wastewater treatment [8]. The experimental data allow estimating the aeration energy requirements and the net energy ratio of
the system. The established operational conditions resulted in a positive energy balance.
We hope that you enjoy this third special issue on “Current Advances in Algae Biotechnology”, that you will benefit from
the insights it provides and that you think about own (further) contributions that you perhaps can make to this exciting field.
REFERENCES
[1] Hallmann, A. Algae biotechnology – Green cell-factories on the rise. Curr Biotechnol 2015; 4(4): 389-415.
[2] Ross, I. L., Oey, M., Stephens, E., Hankamer, B. Prospects for photobiological hydrogen as a renewable energy. Curr Biotechnol 2016; 5(3): 173-91.
[3] Dahlin, L. R., Guarnieri, M. T. Recent advances in algal genetic tool development. Curr Biotechnol 2016; 5(3): 192-97.
[4] Sayanova, O., Napier, J. A. Metabolic engineering of microalgae for sustainable production of omega-3 long chain polyunsaturated fatty acids. Curr
Biotechnol 2016; 5(3): 198-212.
[5] Shi, R., Handler, R. M., Shonnard, D. R. Life-cycle assessment of algae renewable diesel: Influence of alternative uses for lipid-extracted algae. Curr
Biotechnol 2016; 5(3): 213-26.
[6] Undurraga, D., Poirrier, P. Continuous microalgae culture: Operation of light-limited chemostats. Curr Biotechnol 2016; 5(3): 227-36.
[7] Rorrer, G. L., Torres, J. A., Durst, R., Kelly, C., Gale, D., Maddux, B., Ozkan, A. The potential of a diatom-based photosynthetic biorefinery for
biofuels and valued co-products. Curr Biotechnol 2016; 5(3): 237-48.
[8] Santos, A. M., Deprá, M. C., Santos, A. M., Zepka, L., Q., Jacob-Lopes, E. Aeration energy requirements in microalgal heterotrophic bioreactors
applied to agroindustrial wastewater treatment. Curr Biotechnol 2016; 5(3): 249-54.
Armin Hallmann
(Guest Editor)
Department of Cellular and Developmental Biology of Plants
University of Bielefeld
Bielefeld
Germany
ResearchGate has not been able to resolve any citations for this publication.
Article
Full-text available
BACKGROUND: Recent years have witnessed fast growing developments in algae biotechnology. There is a broad range of diversity in algae biotechnology research and industry. METHODS: A general literature review on all aspects of algae biotechnology was conducted. The main findings are summarized and the relevance for further research and biotechnological applications is discussed. RESULTS: Algae are used as bioreactors for producing bioproducts such as pharmaceuticals, nutraceuticals, cosmetics, pigments and other useful chemicals, algal-based biomaterials, feed and more. Light-sensitive proteins from algae represent a cornerstone in the emerging field of optogenetics. In addition, many efforts are currently being undertaken to make algae competitive for production of bioenergy and biofuels, aiming to evolve into integrated biorefineries. Applied research approaches require mass-culture strategies for algae including bioprocess engineering, fermentation, harvesting, and downstream processing. Some algal-based strategies also meet the requirements for use in bioremediation, biodegradation or other environmental applications. A powerful driving force in algae biotechnology is the enticing option to use genetically improved organisms. Selectable marker genes, reporter genes, promoters, transformation techniques and other genetic tools and methods are already available for several few algae species and this molecular toolbox is becoming increasingly powerful. Quite a few algae genome sequencing projects are completed and others are in progress or planned facilitating genetic engineering. Transgenic algae promise a much broader field of application than unmodified organisms or breeds, e.g., through additionally acquired physiological capabilities and new biochemical reactions, and open the door to improved algal bioproducts and molecular farming. CONCLUSION: Algae are an extremely diverse group of organisms and therefore provide a substantial reservoir of biomolecules, cellular functions and physiological characteristics. Insight into cellular and molecular mechanisms and the opportunity to use algae as green cell-factories have resulted in a constantly growing economic importance of algae technologies and products.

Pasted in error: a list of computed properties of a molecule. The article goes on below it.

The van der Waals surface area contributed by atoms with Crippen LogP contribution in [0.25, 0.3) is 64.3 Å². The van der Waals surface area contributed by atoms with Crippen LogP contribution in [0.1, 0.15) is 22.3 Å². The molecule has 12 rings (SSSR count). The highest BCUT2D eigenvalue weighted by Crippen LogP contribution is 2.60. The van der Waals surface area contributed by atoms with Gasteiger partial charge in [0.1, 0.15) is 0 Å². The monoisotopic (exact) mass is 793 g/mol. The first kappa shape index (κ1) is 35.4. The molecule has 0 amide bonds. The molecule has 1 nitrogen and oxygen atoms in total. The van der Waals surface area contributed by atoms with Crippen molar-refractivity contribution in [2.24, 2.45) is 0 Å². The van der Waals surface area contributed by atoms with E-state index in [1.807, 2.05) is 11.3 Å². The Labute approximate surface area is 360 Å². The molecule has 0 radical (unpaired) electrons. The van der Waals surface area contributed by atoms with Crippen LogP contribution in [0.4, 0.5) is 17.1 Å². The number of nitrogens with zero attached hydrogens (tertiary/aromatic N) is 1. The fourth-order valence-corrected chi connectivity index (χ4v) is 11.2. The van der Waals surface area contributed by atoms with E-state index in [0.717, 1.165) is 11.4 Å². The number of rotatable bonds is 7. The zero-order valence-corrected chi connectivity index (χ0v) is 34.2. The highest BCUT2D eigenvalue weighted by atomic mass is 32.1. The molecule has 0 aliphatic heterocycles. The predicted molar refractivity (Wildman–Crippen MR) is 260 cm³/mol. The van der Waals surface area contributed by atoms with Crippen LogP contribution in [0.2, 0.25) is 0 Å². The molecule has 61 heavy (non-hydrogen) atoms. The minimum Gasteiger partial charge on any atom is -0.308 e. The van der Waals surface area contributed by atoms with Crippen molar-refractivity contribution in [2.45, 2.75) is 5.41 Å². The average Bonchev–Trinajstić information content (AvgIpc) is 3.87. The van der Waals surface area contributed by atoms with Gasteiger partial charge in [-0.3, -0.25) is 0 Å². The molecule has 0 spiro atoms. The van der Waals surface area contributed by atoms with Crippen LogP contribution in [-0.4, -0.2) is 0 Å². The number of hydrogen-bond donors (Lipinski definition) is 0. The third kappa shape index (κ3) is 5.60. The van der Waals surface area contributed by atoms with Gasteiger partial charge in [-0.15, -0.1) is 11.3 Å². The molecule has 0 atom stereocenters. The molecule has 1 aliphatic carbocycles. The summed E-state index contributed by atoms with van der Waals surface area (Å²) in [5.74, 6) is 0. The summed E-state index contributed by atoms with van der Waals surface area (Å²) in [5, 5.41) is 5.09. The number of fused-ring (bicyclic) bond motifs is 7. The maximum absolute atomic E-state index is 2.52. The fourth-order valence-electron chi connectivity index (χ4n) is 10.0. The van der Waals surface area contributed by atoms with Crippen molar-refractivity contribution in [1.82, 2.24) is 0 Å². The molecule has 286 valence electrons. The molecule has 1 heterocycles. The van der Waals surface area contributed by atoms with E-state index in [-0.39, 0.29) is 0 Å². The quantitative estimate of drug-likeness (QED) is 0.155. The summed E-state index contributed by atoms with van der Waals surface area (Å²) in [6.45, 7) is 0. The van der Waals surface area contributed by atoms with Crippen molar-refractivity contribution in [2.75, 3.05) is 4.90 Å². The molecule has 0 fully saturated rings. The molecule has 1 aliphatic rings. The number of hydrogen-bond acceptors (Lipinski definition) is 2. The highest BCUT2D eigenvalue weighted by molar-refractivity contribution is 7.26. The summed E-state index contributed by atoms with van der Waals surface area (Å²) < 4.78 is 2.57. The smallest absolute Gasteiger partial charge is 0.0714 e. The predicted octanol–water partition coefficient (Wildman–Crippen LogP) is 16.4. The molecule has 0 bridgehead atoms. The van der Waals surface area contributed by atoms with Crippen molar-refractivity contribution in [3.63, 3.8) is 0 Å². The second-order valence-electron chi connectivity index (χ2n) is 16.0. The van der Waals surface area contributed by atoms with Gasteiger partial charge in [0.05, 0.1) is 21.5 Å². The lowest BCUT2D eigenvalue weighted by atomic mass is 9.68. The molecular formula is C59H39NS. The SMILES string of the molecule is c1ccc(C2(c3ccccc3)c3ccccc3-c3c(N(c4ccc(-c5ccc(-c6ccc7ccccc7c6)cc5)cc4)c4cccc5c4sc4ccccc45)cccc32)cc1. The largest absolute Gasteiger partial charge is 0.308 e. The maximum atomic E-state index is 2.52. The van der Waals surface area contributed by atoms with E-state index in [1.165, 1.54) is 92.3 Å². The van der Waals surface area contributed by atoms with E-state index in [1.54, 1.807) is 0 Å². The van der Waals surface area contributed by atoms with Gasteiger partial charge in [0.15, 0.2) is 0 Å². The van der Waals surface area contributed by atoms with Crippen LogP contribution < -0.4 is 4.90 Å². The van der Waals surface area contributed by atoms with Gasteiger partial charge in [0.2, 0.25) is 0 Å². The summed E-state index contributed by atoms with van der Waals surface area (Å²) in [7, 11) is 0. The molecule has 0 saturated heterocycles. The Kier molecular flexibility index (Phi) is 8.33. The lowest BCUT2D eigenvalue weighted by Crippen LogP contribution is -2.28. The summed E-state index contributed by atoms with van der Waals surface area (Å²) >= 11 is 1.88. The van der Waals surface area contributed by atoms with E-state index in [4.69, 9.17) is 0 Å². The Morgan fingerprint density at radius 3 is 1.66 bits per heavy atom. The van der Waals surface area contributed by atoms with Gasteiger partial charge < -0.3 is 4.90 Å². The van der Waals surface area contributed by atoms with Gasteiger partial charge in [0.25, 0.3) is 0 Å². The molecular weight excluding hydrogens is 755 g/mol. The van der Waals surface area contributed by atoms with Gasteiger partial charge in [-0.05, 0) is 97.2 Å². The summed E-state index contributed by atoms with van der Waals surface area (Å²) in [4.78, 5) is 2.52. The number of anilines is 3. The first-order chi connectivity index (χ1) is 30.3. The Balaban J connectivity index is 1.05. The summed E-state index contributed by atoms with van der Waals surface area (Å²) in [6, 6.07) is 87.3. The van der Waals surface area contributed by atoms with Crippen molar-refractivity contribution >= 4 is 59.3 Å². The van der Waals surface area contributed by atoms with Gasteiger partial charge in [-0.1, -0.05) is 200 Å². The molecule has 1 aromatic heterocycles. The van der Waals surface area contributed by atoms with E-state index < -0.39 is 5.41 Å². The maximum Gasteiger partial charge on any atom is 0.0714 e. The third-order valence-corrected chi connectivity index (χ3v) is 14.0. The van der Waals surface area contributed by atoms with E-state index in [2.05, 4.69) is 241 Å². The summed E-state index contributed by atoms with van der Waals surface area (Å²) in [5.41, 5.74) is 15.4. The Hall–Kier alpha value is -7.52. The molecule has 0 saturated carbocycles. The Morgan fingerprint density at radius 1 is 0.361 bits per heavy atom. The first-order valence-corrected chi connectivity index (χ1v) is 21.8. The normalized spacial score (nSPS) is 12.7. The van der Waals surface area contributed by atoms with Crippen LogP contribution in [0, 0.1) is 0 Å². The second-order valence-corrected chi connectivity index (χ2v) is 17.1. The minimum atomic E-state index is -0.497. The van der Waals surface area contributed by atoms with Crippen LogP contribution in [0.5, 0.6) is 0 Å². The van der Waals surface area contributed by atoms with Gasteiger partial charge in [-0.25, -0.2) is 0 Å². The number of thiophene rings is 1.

Article
BACKGROUND: Hydrogen is a clean, versatile fuel and energy carrier which can be produced by a range of renewable technologies for combustion, use in fuel cells, or as a manufacturing feedstock. Despite its attraction and significant technological innovation, commercial feasibility of photobiological hydrogen processes is far from demonstrated. OBJECTIVE: This review examines direct photobiological biohydrogen systems, with a particular focus on the main obstacles that must be overcome to deliver commercially viable, net energy positive systems. As part of this process the interactions between future photobiological biohydrogen systems and other parts of a renewable energy economy are examined to analyse potential technology integration paths. RESULTS: The primary driver for renewably produced hydrogen is the potential for CO 2 emissions reductions. Renewable hydrogen is largely solar driven, either directly (e.g. natural photosynthesis, or bio-inspired devices) or indirectly (e.g. fermentation, electrical hydrolysis). A significant market for hydrogen already exists and is supported by extensive infrastructure providing significant opportunities for emerging renewable hydrogen streams. Several key physiological obstacles to efficient photobiohydrogen production have already been overcome, with oxygen tolerance as the most significant remaining problem. CONCLUSIONS: A much deeper understanding of photosynthetic biology is required before existing knowledge can be integrated with real world systems. Cross-fertilisation between engineering and biology represents the best path forward for implementation as a robust biotechnology.
Prospects for photobiological hydrogen as a renewable energy Recent advances in algal genetic tool development
  • I L Ross
  • M Oey
  • E Stephens
  • B Hankamer
  • L R Dahlin
  • M T Guarnieri
Ross, I. L., Oey, M., Stephens, E., Hankamer, B. Prospects for photobiological hydrogen as a renewable energy. Curr Biotechnol 2016; 5(3): 173-91. [3] Dahlin, L. R., Guarnieri, M. T. Recent advances in algal genetic tool development. Curr Biotechnol 2016; 5(3): 192-97. [4]